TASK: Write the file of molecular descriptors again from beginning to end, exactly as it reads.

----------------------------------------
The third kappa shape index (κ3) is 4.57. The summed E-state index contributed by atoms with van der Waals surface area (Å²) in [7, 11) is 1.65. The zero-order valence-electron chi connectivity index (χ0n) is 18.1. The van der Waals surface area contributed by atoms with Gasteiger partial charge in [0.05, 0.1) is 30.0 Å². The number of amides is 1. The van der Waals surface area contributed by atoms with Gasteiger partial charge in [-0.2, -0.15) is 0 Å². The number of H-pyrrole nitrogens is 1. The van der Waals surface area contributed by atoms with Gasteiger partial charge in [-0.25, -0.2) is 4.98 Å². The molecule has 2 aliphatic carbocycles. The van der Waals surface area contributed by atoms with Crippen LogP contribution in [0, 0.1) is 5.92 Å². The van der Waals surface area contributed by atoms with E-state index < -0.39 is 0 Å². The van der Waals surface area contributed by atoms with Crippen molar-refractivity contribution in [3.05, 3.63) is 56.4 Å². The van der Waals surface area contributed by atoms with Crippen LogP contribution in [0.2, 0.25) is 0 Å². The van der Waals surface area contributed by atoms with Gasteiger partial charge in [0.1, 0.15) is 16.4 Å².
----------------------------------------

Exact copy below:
The third kappa shape index (κ3) is 4.57. The summed E-state index contributed by atoms with van der Waals surface area (Å²) in [7, 11) is 1.65. The zero-order valence-electron chi connectivity index (χ0n) is 18.1. The van der Waals surface area contributed by atoms with Gasteiger partial charge in [0.05, 0.1) is 30.0 Å². The number of amides is 1. The van der Waals surface area contributed by atoms with Gasteiger partial charge in [-0.2, -0.15) is 0 Å². The number of H-pyrrole nitrogens is 1. The van der Waals surface area contributed by atoms with Gasteiger partial charge in [-0.25, -0.2) is 4.98 Å². The molecule has 2 aliphatic carbocycles. The van der Waals surface area contributed by atoms with Crippen LogP contribution in [0, 0.1) is 5.92 Å². The van der Waals surface area contributed by atoms with E-state index < -0.39 is 0 Å². The van der Waals surface area contributed by atoms with Crippen molar-refractivity contribution in [3.05, 3.63) is 56.4 Å². The van der Waals surface area contributed by atoms with Crippen LogP contribution in [0.2, 0.25) is 0 Å². The van der Waals surface area contributed by atoms with Gasteiger partial charge in [0.1, 0.15) is 16.4 Å².